Hunger Project withdraws Africa Prize from Bingu

By Collins Mtika, NyasaTimes

The Hunger Project have withdrawn the Africa Prize for Leadership for the Sustainable End of Hunger from President Bingu wa Mutharika fter the Malawi Diaspora Forum (MDF), based in the United Kingdom, developed a petition in which it asked The Hunger Project office in New York not to award the Malawian dictator for his violation of human rights.

Making an announcement on Sunday, the Hunger Project Global Board and senior staff, in consultation with the independent jury, said it has withdrawn the award from Mutharika because of the current crisis situation in Malawi, including serious, unanswered questions with regard to the government’s role in the unprecedented violent events of July 20-21 in which 19 unarmed people were killed.

“The unprecedented events of July 20-21, as well as subsequent reports of mass arrests and official censorship of news organizations and social media, led us to conclude that an award would not be appropriate in the midst of governmental crisis and uncertainty,” the Hunger project said in a statement.

Mutharika: Award withdrawn

Diaspora Forum coordinator Thom Chiumia welcomed the news saying it would have been appalling for Mutharika to receive the award, saying his “ achievements in food security have been offset by misguided economic policies that have worsened the impoverished state of Malawi coupled with disregard for the rule of law and democratic principles.”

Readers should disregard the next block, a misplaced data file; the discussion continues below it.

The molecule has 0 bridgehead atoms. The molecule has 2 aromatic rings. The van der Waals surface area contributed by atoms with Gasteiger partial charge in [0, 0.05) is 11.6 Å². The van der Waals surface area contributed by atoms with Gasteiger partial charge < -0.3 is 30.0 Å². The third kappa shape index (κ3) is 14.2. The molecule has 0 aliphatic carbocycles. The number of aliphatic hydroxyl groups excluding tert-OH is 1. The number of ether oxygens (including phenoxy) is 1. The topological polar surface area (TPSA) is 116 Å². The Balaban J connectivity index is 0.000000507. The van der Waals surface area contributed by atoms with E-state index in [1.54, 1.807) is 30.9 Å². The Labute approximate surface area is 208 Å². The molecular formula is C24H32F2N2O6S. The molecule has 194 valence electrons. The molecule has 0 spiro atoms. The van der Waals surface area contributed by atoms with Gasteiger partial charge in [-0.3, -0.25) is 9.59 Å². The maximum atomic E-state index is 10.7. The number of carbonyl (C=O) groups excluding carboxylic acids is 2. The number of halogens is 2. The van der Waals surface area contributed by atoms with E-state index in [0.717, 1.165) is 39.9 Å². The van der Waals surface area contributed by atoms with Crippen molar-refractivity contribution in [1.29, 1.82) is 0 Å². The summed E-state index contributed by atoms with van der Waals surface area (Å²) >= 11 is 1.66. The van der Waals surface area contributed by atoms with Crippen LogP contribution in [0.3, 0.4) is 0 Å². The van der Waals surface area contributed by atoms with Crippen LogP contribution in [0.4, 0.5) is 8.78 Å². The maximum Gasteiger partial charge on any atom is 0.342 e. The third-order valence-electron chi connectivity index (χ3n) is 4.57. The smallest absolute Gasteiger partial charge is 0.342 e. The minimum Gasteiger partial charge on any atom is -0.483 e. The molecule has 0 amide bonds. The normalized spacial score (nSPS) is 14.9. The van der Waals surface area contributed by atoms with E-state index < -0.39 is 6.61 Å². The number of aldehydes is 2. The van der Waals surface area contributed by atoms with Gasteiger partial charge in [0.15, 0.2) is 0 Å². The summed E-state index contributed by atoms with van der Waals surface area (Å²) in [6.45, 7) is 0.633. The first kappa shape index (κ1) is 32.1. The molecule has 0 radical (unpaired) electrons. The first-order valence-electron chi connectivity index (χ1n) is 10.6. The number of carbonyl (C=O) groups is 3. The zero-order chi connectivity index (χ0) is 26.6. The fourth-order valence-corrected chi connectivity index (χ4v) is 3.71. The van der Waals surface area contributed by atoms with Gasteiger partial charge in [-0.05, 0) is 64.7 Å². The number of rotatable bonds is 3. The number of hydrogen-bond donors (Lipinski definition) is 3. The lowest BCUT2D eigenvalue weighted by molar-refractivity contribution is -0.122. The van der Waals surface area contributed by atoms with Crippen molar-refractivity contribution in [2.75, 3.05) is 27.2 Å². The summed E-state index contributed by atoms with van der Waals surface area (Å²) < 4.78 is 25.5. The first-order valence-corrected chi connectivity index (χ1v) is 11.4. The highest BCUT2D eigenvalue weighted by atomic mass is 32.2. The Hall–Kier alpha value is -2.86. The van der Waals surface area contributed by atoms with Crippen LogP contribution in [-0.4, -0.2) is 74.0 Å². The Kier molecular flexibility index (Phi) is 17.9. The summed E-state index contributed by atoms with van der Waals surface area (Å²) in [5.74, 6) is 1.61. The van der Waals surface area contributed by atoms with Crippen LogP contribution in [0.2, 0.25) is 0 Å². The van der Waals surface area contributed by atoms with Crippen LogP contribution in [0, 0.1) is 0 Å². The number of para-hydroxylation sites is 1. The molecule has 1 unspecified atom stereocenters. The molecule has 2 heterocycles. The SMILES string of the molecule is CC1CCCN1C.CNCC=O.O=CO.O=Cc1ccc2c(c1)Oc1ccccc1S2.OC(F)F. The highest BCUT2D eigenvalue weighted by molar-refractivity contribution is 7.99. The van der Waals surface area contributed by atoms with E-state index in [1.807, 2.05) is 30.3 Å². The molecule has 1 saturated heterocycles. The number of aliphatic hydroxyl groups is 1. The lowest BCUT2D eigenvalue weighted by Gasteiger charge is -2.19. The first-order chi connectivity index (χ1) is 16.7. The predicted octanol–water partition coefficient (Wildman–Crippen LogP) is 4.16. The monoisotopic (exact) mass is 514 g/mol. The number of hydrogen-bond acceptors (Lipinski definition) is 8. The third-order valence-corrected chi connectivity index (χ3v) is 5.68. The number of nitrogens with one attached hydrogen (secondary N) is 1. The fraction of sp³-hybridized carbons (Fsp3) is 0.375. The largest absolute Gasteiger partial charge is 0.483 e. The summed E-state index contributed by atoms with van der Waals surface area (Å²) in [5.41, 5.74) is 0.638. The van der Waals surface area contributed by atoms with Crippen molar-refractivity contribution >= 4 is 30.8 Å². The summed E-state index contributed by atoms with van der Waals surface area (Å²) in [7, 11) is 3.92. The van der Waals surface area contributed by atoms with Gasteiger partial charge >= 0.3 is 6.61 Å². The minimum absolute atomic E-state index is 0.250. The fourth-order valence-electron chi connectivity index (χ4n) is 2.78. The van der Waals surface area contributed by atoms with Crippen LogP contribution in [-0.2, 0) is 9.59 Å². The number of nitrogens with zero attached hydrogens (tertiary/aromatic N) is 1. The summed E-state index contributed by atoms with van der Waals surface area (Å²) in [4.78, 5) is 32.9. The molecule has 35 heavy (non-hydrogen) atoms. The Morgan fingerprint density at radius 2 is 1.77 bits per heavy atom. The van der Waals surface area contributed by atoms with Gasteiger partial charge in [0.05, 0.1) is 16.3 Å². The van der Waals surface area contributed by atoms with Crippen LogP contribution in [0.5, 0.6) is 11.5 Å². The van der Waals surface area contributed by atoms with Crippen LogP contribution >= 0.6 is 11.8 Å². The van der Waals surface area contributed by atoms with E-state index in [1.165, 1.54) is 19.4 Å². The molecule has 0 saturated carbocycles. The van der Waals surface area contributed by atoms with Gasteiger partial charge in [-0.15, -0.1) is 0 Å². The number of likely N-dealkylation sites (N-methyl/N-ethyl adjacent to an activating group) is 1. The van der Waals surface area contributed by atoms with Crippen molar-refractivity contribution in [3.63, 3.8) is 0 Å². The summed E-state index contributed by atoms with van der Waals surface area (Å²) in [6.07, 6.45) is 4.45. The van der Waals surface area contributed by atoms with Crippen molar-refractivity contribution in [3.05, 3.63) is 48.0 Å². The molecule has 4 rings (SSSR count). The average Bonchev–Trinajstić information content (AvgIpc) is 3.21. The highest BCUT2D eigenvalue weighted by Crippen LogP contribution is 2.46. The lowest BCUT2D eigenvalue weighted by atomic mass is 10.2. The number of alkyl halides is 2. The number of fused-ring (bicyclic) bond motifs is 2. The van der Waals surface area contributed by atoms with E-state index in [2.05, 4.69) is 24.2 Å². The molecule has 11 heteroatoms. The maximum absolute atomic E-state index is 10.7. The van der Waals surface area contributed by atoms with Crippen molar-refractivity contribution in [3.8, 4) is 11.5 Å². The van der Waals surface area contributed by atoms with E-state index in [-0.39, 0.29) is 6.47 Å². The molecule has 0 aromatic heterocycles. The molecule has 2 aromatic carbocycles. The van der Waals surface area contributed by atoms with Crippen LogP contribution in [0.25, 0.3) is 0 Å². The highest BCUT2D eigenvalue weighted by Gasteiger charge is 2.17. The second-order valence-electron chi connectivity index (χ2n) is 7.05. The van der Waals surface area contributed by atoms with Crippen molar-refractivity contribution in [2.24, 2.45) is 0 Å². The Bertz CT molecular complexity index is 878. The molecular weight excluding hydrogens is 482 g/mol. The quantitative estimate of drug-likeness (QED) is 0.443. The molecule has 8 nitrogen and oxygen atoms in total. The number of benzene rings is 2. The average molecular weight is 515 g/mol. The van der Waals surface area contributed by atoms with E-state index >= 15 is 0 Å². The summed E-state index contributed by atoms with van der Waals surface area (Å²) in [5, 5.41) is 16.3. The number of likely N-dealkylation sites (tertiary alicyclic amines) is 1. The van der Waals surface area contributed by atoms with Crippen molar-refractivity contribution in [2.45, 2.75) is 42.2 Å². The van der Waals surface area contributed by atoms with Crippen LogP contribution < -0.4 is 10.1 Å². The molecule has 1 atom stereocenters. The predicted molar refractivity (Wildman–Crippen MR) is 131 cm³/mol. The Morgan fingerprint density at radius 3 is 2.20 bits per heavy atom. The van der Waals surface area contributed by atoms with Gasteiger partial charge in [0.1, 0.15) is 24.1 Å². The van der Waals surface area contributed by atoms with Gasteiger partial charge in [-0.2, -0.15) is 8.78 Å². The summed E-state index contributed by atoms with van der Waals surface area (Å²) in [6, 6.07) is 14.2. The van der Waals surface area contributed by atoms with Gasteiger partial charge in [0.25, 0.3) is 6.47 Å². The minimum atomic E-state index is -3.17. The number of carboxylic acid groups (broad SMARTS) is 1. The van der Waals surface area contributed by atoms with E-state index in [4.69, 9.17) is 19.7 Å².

Government spokesman Symon Vuwa Kaunda said Diaspora Forum and signatories of the petition are “unpatriotic”.

Mutharika was due to receive the award with Dr. Florence Chenoweth, Liberia’s Minister of Agriculture at a black-tie event in New York City on October 22, 2011 where they were to be presented with a sculpture by the famed artist Takenobu Igarashi and a cash award of US $50,000.

According to the Hunger Project the prize will be awarded to Dr. Chenoweth alone and a cash award of US $50,000 to further her work for the sustainable end of hunger.

The Hunger project has relayed this final decision to the Malawi mission to the United Nations in New York City ‘as we did our initial decision. We have asked them to inform the President.’

Fortunately, the Hunger Project says the decision to withdraw the award from Mutharika will not compromise its work in Malawi.

“We have been working in Malawi since 1999 and we remain fully committed to working for the general well-being of the people and to empower women and men to end their own hunger. Through our integrated approach to rural development, the Epicenter Strategy, THP is working in co-equal partnership with over 100,000 local villagers,” it said.

The Hunger Project awarded Mutharika the prize because he spent his career working towards sustainable food security in Africa and the empowerment of those most vulnerable on the continent.

“One of his greatest achievements in food security has been the Farm Input Subsidy Program of 2005. This program has played an instrumental role in restoring national food security and enabled Malawi to become a food basket capable not only of supporting its own basic needs, but of exporting food to other African countries.

“During his year as chairperson of the African Union (January 2010-2011), President Mutharika continued his work to ensure the sustainability of local farming by launching the African Food Basket Initiative — putting food security firmly on the African political map,” said the statement.

The prize was first won by the current State Vice President and social activist Joyce Banda who jointly scooped the 1997 award with Mozambican president Joachim Chissano.

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